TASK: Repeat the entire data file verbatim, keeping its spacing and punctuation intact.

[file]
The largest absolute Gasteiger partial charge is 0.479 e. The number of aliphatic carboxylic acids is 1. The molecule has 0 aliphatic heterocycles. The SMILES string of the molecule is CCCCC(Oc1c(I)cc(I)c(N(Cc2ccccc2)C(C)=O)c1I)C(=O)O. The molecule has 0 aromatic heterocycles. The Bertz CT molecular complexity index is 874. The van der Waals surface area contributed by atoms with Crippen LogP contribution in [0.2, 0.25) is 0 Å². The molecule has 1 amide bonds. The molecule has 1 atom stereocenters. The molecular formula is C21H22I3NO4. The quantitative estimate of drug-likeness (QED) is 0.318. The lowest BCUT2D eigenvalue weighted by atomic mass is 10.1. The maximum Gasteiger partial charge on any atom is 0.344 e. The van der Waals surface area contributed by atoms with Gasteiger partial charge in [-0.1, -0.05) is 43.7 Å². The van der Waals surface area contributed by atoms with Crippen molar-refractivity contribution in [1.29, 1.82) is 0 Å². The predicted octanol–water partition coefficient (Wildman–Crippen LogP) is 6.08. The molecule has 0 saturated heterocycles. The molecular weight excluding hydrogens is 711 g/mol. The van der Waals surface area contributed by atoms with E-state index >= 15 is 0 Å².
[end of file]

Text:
The largest absolute Gasteiger partial charge is 0.479 e. The number of aliphatic carboxylic acids is 1. The molecule has 0 aliphatic heterocycles. The SMILES string of the molecule is CCCCC(Oc1c(I)cc(I)c(N(Cc2ccccc2)C(C)=O)c1I)C(=O)O. The molecule has 0 aromatic heterocycles. The Bertz CT molecular complexity index is 874. The van der Waals surface area contributed by atoms with Crippen LogP contribution in [0.2, 0.25) is 0 Å². The molecule has 1 amide bonds. The molecule has 1 atom stereocenters. The molecular formula is C21H22I3NO4. The quantitative estimate of drug-likeness (QED) is 0.318. The lowest BCUT2D eigenvalue weighted by atomic mass is 10.1. The maximum Gasteiger partial charge on any atom is 0.344 e. The van der Waals surface area contributed by atoms with Gasteiger partial charge in [-0.1, -0.05) is 43.7 Å². The van der Waals surface area contributed by atoms with Crippen molar-refractivity contribution in [1.29, 1.82) is 0 Å². The predicted octanol–water partition coefficient (Wildman–Crippen LogP) is 6.08. The molecule has 0 saturated heterocycles. The molecular weight excluding hydrogens is 711 g/mol. The van der Waals surface area contributed by atoms with E-state index >= 15 is 0 Å².